Ethics Committee Won't Ask Cooper About Land Deal - NewsChannel5.com | Nashville News, Weather & Sports

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Ethics Committee Won't Ask Cooper About Land Deal

(Story created: 10/12/05)

A federal grand jury says state Sen. Jerry Cooper was a co-conspirator in a bank fraud scheme involving a piece of land. But the Senate Ethics Committee decided not to ask the man they call a friend to tell them everything he knows.

Instead, the Ethics Committee finally voted to have two of its members to interview state bureaucrats about whether Cooper, D-Smartt, used his position for personal gain.

NewsChannel 5 chief investigative reporter Phil Williams uncovered the questionable land deal two years ago.

At the center of the Cooper investigation: a Warren County sawmill that the financially troubled state senator couldn't sell. That is, until he convinced state officials to approve a $300,000 grant to put in a railroad connection to his property.

Documents first obtained by NewsChannel 5 show the grant was approved at the request of Jerry Cooper.

"Yes, I did -- could make money off that property if that rail spur came in -- without question," Cooper told Williams at the time.

"And you used your position," Williams asked.

"But, Phil, I'd do that for everybody else."

Wednesday, members of the Senate Ethics Committee found themselves once again wrestling with the issue after a federal grand jury indicted the man who bought Cooper's land and two others on bank fraud charges.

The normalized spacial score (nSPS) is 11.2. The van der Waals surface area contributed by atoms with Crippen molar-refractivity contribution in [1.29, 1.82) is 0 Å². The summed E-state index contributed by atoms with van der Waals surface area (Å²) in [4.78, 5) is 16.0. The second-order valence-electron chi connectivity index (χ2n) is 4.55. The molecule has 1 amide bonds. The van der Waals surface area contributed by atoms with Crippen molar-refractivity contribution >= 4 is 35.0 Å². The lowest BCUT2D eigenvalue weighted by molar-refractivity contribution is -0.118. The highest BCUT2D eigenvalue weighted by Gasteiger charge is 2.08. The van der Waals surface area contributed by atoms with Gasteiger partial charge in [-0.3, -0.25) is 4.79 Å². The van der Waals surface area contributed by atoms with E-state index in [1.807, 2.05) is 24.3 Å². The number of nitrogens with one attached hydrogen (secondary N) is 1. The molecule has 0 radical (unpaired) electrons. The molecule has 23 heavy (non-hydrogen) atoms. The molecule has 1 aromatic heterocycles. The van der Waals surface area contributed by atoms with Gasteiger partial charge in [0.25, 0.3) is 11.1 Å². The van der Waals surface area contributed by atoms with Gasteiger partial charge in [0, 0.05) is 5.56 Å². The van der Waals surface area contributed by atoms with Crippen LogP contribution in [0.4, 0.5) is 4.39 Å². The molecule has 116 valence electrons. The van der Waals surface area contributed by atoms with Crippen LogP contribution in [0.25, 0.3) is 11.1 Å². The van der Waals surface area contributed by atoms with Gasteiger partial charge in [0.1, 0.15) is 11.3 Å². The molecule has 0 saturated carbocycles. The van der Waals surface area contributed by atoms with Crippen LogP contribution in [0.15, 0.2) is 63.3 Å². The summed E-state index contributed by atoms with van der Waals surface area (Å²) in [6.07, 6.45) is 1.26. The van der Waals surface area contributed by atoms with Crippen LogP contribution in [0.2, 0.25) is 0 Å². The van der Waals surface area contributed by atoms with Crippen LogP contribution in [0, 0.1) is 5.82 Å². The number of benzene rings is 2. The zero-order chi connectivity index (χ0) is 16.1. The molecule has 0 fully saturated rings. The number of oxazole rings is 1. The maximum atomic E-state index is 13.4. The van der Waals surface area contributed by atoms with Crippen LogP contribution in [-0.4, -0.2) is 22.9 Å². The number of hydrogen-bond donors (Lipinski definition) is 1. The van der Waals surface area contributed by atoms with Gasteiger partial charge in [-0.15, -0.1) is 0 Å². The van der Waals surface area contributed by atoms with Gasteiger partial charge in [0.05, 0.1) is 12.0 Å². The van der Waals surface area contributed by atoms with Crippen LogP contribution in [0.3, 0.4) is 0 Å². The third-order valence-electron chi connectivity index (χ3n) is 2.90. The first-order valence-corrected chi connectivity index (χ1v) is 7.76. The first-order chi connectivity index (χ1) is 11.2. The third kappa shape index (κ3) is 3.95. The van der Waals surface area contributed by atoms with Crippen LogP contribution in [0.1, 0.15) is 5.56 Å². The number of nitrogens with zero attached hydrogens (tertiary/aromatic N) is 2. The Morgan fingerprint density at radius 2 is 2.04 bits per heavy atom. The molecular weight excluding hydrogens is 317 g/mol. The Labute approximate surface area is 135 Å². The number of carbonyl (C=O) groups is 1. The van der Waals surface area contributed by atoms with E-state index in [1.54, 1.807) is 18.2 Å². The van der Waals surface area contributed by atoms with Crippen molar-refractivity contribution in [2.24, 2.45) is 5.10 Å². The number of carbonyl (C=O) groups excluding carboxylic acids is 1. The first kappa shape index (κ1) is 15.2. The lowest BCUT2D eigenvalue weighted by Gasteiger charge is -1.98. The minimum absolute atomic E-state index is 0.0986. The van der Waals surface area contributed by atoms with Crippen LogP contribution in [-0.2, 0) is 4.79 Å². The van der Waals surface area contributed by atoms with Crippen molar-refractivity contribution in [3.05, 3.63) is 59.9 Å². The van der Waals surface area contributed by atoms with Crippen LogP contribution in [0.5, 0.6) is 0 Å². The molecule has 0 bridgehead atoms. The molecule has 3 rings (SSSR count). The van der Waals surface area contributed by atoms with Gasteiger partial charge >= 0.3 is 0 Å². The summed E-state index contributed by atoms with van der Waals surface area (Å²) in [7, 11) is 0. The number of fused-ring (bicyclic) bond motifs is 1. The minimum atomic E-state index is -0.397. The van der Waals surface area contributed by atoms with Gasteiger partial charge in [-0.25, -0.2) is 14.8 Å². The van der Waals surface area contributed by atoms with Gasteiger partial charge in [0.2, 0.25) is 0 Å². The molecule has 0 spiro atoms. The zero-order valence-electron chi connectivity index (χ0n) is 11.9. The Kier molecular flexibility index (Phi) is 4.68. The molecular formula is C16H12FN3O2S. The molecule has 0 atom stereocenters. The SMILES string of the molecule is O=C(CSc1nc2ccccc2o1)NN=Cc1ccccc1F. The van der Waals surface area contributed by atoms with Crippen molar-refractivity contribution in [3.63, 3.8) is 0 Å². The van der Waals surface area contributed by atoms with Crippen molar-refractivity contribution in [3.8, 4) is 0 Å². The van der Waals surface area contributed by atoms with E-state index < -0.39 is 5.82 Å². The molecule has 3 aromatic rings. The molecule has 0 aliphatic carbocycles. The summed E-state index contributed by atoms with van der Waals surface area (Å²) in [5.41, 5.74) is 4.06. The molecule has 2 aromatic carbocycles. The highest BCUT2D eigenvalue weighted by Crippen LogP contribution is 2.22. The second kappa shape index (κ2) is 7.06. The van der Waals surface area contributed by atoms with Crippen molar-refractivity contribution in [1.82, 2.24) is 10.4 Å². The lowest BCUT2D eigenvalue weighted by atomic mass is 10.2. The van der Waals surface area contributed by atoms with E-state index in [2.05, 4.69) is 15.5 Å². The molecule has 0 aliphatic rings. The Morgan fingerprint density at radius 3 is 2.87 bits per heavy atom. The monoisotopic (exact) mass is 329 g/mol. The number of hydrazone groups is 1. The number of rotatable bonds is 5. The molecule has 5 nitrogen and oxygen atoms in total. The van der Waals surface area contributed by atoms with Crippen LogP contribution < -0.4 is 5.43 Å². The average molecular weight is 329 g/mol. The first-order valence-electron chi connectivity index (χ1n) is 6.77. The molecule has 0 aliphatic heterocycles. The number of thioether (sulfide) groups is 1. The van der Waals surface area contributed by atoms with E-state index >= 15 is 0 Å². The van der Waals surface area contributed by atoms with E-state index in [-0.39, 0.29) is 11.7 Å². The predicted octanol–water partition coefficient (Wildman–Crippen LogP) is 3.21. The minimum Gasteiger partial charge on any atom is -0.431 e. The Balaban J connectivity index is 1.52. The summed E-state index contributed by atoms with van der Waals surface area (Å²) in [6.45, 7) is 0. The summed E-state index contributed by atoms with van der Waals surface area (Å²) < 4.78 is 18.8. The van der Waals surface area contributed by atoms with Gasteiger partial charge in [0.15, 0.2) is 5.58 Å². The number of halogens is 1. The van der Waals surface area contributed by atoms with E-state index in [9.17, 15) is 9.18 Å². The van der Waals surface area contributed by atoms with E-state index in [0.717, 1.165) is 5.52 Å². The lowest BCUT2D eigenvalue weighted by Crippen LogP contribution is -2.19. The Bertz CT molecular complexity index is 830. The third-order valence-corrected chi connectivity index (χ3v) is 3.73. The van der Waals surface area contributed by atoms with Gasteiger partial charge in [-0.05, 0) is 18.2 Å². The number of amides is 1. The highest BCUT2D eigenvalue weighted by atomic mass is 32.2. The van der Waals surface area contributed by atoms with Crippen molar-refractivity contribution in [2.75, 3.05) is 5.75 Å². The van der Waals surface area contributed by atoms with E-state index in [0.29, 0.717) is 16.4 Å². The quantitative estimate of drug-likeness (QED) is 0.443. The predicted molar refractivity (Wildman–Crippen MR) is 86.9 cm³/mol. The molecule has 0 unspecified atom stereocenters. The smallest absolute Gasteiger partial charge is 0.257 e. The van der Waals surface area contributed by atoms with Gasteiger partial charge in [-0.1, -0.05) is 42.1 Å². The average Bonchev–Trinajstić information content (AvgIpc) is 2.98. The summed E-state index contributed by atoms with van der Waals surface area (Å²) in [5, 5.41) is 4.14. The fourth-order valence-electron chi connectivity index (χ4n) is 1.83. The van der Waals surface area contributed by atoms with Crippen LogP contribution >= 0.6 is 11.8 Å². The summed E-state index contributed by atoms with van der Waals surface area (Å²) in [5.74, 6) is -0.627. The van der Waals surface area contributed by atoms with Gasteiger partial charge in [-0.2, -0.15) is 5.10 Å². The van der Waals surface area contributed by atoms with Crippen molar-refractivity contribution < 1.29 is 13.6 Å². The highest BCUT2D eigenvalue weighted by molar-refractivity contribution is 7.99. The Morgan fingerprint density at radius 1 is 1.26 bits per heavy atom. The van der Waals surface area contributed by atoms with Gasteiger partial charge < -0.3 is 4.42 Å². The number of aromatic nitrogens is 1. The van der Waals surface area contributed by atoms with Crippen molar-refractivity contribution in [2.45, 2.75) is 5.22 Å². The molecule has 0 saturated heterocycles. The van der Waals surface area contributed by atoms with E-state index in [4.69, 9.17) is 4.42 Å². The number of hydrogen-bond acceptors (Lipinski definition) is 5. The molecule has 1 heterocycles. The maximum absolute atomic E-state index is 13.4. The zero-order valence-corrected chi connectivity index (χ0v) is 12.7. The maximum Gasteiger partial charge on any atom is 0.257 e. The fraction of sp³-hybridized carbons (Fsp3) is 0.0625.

The grand jury listed Cooper as an "unindicted co-conspirator."

"Where you cross the line is using your office as a state senator," said Ethics Committee chairman Ron Ramsey, R-Blountville.

"There are some questions that I do honestly from the bottom of my heart believe were unanswered and we need to find out the answers to those."

Ramsey wanted to ask Cooper about how he got the state grant, along with a big state loan, that helped him sell his land for a whopping $1.3 million.

But Democrats were concerned about putting their colleague in a position where he'd be forced to exercise his Fifth Amendment right not to incriminate himself.

"I wish we didn't take it on ourselves to add to the load he's carrying," said Sen. Douglas Henry Jr., D-Nashville.

Senate Democratic Caucus chairman Joe Haynes of Goodlettsville added, "Give the federal government time to prosecute the case. This is all going to be back in our laps at some point in the future, I can assure you."

In the end, instead of asking Cooper, the committee agreed to let the chairman appoint two members to interview the officials who approved the money for Cooper's land.

Then, they'll see if they there's evidence to suggest an even wider investigation is needed.

Still, Ramsey admitted that one potential problem may be that those state officials will not be under oath. He says he'll be watching to determine if that may be a problem.

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